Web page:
How To Talk About Your Coaching Aspirations
“If I had listened to the myriad voices that told me that I should not proceed on this path, we would have never built this company.” - Noelle Cordeaux, Lumia Coaching CEO
If you’re thinking about a career in life coaching, there are going to be people in your life who have strong opinions about it! Odds are, you’re likely to encounter a few naysayers and skeptics along the way.
The good news is that the professional landscape for coaches has been changing rapidly over the last few years. According to a recent report published by the Global Wellness Summit, the perception of coaching has shifted from a “feel-good” luxury service to a wellness essential.
The reality is that this is a viable profession, but not everyone in your life may see it that way. At least not initially!
Let’s face it: anything new can be hard for the people around us to accept. It’s hard wired into human nature to play it safe and resist change. Oftentimes, objections from the people we care about come down to the listener not having enough information.
So let’s talk about the concerns you’re most likely to hear, and how to meet them with confidence.
If you’ve tried broaching the subject and aren’t getting much support in response, know that you’re not the first aspiring life coach to encounter this. Consider it an occupational hazard of breaking free from the mold that society has set out for you!
Take the time to think through the potential concerns people may have, and how you’d like to address them.
The “No B.S.” questions posed by loved ones often include:
- Is coaching a realistic career path?
- How much will training cost, and can you/we afford it?
- Will you/we be able to cover basic living expenses while you transition careers?
- How much of your time will this take? How will our family be impacted?
- But what about… (your existing career, other things you’ve tried in the past, etc.)?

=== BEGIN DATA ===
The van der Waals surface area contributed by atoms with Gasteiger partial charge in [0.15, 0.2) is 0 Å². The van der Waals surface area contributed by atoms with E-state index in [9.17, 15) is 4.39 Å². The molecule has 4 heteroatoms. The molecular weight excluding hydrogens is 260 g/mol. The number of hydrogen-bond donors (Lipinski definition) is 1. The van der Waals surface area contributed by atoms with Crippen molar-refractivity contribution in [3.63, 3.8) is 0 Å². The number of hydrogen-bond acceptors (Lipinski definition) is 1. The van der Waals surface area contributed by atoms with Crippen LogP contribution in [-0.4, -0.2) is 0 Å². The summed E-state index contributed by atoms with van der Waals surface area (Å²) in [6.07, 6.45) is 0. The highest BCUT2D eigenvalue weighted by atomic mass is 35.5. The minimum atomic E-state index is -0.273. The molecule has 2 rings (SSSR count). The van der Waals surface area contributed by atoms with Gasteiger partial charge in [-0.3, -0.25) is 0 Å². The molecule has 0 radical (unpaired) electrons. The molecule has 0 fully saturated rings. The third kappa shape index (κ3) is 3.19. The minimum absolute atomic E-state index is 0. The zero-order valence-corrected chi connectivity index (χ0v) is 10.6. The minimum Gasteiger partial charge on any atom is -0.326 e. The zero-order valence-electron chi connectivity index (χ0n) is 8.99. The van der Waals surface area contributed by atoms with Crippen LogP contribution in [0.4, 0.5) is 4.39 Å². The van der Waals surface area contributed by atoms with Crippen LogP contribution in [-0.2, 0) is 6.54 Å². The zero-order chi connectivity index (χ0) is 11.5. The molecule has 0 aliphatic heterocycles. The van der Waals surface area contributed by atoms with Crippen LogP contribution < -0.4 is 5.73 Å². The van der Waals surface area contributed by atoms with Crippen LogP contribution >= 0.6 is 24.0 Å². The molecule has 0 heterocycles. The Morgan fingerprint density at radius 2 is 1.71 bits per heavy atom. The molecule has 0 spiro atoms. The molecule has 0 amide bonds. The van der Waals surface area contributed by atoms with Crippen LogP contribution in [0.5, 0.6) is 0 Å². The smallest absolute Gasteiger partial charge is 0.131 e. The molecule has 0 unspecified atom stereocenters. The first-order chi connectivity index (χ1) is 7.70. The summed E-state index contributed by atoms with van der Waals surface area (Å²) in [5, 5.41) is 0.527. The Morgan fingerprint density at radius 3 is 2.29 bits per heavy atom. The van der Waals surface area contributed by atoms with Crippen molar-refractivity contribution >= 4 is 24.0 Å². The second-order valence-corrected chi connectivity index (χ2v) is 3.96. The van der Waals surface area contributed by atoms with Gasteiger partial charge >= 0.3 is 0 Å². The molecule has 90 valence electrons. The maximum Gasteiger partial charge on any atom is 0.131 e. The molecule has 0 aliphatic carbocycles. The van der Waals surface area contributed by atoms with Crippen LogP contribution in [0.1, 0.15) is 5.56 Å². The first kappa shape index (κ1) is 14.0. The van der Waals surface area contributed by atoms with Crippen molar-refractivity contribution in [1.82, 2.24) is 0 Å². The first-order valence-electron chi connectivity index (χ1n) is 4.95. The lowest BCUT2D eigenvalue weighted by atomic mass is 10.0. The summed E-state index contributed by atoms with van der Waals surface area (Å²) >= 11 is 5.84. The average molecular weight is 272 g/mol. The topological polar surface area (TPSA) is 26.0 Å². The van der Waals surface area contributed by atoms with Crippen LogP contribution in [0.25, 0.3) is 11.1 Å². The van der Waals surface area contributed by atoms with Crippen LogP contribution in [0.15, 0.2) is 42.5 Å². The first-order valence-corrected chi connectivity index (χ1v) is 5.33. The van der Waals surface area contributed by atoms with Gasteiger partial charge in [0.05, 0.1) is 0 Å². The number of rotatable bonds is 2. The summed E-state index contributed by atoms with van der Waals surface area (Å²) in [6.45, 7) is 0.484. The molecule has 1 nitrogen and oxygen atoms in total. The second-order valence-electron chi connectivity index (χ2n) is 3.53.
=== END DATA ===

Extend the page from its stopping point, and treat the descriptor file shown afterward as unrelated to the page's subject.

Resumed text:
These are valid and practical questions that any stakeholder is likely to ask. Not only are these questions familiar to aspiring coaches, but they are the same fears and objections that can arise any time we want to make a major change in life.
That’s because any big decision you make in life is bound to have ripple effects. And when it comes to what you do for a living, those ripples can touch your partner, family, or other members of your household.
If you haven’t done the homework to answer these questions for yourself, you may not be providing your friends and family with the information they need to understand and support your aspirations.
Need more tools on this topic? Check out our companion article to this podcast episode: How To Talk To Your Family About Becoming A Life Coach. In it, we include more reflection questions, resources, and tools!
Having “The Talk”
When talking to your partner or loved ones, consider the following approach.
1. Share your dream.
- Explain your vision, and why it’s important to you.
- Address the positive impact you believe it can make for you, and for them.
- Show how a career in coaching is aligned with your strengths, experiences, and accomplishments to date.
2. If you need their support to move forward, state the request clearly.
Examples might include:
- I’d like to do a coach training program, and will need you to take some extra responsibilities around the house/with the kids/etc while I’m in school. Are you willing to do that?
- I’d like to shift to working part time while I develop my coaching business. Can we take a look at ways to adjust our family finances to make this happen?
3. Ask what questions or concerns they have, and really listen to the response.
It’s in your best interest to hear and acknowledge their point of view, even if you don’t share it.
Empathy mapping is a coaching technique you can use for doing this. Some questions to consider:
- How is this person impacted by my decision to become a coach?
- What obligations do we share?
- What concerns might they reasonably have?
- What is my responsibility to meet those concerns (or not)?
4. Find out what additional information is needed
- If concerns or questions came up during the conversation, how do you plan to address them? Do you need to?
- What’s the next step?
5. Final analysis
If the person you’re talking to doesn’t support you, are you able to move forward anyway?
- If so, how?
- If not, what’s getting in the way?
Want Some Extra Support?
Our admissions team has conversations with aspiring coaches just like you every day. We’re here to answer your questions, provide additional resources, and to walk through strategies for productively engaging your family in the process! Schedule a call for a no-obligation conversation to learn more about our Life Coach Training Program, and whether becoming a coach is the right path for you.